Many places of the Btrfs codebase weren't reliable (not because the data could be harmed, the filesystem is designed to keep the data always safe), but because many code functions didn't handle unexpected conditions, instead they would just stop the system by panic'ing it. In this version, Btrfs has been audited to handle these situations correctly: When one of those unexpected errors happens, the current transactions will be aborted, errors will be returned to the userspace callers, and the filesystem will enter in read-only mode, as it is the tradition in Linux. Code: (commit).
1.2. GPU drivers
1.2.1. GPU: Early support of Nvidia GeForce 600 'Kepler'
Nvidia announced new Kepler GPUs (GeForce 600 Series) on 22 March, and that was the day the Nouveau team asked to get basic modesetting support (no 3D, etc) for it merged in the main kernel. A quote from a Nouveau developer: "Its quite amazing that nouveau can support a GPU on its launch day even if its just unaccelerated modesetting". External firmware and updated graphic software stack are required. Code: (commit)
The Nouveau driver has also been "unstaged" and now it's considered ready for widespread use.
1.2.2. GPU: Support for AMD Radeon 7xxx and Trinity APU series
The newest GPU and APUs from AMD (Radeon 7xxx and Trinity APU series) are supported in this version. Code: (commit)
1.2.3. GPU: Support of Intel Medfield graphics
This release adds experimental support for the GMA500 Medfield graphics. Medfield is a embedded architecture targeted for smartphones. Code: (commit)
1.3. New X32 ABI: 64-bit mode with 32-bit pointers
The 64 bits mode of x86 CPUs enlarges the CPU registers to 64 bit, allowing to address larger (>4GB) amounts of memory. This widening, however, has a drawback. Because memory addresses are 64-bit wide, pointers occupy 64 bits of space, the double of space used in 32 bits mode, so binaries compiled for the 64-bit mode are bigger, and when these programs run they use more RAM. And since they are bigger they can cause a performance loss, because with bigger memory addresses, less CPU instructions will fit in the CPU caches.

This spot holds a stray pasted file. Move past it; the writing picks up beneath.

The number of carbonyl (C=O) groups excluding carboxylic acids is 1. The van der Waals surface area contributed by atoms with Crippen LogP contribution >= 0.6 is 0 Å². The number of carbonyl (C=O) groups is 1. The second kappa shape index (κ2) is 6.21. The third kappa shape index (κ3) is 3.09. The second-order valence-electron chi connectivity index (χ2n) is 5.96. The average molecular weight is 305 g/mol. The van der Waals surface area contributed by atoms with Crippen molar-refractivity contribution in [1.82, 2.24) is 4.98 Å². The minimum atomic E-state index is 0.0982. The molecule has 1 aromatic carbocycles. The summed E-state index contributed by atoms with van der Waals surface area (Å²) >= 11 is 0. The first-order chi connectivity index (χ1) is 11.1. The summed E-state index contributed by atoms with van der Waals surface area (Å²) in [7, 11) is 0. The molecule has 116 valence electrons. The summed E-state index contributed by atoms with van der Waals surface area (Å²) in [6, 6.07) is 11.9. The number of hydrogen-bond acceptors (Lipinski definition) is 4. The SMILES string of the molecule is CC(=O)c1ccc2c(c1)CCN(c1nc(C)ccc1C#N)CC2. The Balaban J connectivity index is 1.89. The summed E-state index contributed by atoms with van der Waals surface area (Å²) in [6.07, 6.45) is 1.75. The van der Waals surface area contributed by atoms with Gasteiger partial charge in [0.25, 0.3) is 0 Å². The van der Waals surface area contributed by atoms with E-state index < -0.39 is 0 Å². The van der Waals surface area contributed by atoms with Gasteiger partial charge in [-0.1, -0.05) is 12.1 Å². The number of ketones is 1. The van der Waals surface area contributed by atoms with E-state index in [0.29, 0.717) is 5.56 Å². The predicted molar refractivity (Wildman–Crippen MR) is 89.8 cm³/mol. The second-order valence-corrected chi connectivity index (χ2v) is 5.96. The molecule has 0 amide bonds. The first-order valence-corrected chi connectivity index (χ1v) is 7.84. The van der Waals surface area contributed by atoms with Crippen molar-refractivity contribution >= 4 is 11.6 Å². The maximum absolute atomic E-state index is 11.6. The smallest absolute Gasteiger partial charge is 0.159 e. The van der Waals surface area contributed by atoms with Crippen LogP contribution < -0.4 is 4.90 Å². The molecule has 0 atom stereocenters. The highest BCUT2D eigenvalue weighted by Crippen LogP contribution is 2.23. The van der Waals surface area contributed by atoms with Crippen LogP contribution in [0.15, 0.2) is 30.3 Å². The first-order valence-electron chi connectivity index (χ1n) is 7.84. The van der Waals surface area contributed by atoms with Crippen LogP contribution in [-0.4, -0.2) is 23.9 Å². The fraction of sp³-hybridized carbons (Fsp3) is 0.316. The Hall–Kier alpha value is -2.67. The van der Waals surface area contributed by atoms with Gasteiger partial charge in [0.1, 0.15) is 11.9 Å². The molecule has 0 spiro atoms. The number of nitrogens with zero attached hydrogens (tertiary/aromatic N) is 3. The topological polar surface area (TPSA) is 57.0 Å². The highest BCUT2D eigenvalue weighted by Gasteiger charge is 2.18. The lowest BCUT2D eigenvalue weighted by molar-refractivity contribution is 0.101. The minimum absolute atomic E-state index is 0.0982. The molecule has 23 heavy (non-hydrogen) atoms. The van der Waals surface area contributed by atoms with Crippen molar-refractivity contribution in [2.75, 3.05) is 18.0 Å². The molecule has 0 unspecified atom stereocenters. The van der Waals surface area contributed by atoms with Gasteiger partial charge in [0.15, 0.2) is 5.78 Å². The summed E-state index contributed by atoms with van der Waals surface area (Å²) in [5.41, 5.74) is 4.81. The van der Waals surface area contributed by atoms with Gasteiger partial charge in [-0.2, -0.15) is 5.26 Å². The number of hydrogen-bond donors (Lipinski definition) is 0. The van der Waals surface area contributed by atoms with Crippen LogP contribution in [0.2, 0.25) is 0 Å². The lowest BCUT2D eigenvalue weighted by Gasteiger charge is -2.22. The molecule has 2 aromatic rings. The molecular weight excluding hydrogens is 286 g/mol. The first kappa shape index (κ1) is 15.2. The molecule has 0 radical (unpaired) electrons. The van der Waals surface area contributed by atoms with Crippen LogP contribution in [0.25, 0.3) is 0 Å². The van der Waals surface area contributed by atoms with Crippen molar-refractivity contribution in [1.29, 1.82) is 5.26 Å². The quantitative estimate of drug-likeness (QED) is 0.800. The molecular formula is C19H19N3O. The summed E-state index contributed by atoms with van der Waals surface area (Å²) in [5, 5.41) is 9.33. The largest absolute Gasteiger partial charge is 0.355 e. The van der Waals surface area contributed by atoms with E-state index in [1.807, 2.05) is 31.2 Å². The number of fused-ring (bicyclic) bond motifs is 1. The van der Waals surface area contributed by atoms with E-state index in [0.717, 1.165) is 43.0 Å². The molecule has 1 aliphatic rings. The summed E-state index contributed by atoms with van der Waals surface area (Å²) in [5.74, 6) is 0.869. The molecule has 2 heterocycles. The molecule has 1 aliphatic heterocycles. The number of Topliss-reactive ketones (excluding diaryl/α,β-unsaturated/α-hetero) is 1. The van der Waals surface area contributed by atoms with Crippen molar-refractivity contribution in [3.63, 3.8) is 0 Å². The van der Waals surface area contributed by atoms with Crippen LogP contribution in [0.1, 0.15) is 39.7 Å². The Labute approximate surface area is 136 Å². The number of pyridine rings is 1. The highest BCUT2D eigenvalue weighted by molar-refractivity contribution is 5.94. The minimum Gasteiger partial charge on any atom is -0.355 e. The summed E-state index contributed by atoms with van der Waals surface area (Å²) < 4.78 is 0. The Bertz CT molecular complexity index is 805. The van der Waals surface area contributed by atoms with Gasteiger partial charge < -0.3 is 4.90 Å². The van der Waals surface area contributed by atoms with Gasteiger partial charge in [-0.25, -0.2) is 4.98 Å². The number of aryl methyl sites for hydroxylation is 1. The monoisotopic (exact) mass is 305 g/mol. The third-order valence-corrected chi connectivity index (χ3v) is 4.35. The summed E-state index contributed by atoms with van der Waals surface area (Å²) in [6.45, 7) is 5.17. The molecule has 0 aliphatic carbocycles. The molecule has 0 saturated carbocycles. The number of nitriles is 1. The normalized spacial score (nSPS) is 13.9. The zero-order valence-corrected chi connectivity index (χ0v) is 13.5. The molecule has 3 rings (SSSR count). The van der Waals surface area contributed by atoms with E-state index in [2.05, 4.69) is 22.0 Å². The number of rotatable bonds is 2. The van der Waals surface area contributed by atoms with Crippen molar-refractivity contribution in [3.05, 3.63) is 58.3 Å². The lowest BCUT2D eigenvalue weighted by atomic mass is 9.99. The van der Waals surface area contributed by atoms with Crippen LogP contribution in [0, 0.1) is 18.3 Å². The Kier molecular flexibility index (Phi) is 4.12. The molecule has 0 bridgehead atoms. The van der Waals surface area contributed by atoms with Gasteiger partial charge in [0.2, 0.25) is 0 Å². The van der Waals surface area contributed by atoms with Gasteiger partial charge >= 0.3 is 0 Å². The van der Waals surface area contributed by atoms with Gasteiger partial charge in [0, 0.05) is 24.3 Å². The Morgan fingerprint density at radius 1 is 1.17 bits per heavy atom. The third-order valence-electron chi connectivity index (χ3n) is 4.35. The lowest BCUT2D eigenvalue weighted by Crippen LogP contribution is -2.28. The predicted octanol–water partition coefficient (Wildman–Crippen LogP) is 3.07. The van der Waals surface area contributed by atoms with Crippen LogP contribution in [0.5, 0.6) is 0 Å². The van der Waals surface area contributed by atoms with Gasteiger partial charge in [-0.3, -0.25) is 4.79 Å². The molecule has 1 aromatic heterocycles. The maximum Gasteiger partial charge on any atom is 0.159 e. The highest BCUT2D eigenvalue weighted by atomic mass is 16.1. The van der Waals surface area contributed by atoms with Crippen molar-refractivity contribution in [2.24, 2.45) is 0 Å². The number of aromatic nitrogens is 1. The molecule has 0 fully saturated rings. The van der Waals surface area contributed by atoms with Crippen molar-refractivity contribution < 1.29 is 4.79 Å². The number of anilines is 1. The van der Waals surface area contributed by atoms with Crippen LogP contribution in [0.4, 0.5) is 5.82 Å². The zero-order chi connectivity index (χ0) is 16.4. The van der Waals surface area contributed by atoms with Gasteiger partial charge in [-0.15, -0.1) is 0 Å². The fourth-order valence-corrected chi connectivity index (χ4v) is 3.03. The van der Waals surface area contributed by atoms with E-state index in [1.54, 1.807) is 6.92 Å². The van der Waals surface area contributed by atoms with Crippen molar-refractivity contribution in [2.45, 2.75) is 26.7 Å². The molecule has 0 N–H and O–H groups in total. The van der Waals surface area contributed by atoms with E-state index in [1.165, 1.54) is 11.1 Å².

Some programs have workloads CPU and pointer intensive enough to care about this performance, but with memory requirements not big enough to care about 64-bit memory addressing. They can avoid the 64-bit pointer overhead by just using the 32 bits mode: Processors still allow to run 32-bit operative systems, or run 32-bit programs on top of 64-bit kernels. But this choice also has problems. When a program runs in 32-bit mode, it loses all the other features of the 64-bit mode: larger number of CPU registers, better floating-point performance, faster PIC (position-independent code) shared libraries, function parameters passed via registers, faster syscall instruction...
So a new X32 kernel ABI has been created. A program compiled for this new ABI can run in the 64-bit mode, with all its features, but it uses 32 bits pointers and 32-bit long C type. So applications who need it can enjoy the performance of the 64-bit mode, but with the memory requirements of a 32 bits ABI. Code: (commit)
Recommended LWN article: The x32 system call ABI
Slides from the developers: link
Official X32 coordination site: http://sites.google.com/site/x32abi
1.4. x86 CPU driver autoprobing
There's a growing number of drivers that support a specific x86 feature or CPU. Currently loading these drivers currently on a generic distribution requires various driver specific hacks and it often doesn't work. For example a common issue is not loading the SSE 4.2 accelerated CRC module: this can significantly lower the performance of Btrfs which relies on fast CRC. Another issue is loading the right CPUFREQ driver for the current CPU. Currently distributions often try all all possible driver until one sticks, which is not really a good way to do this.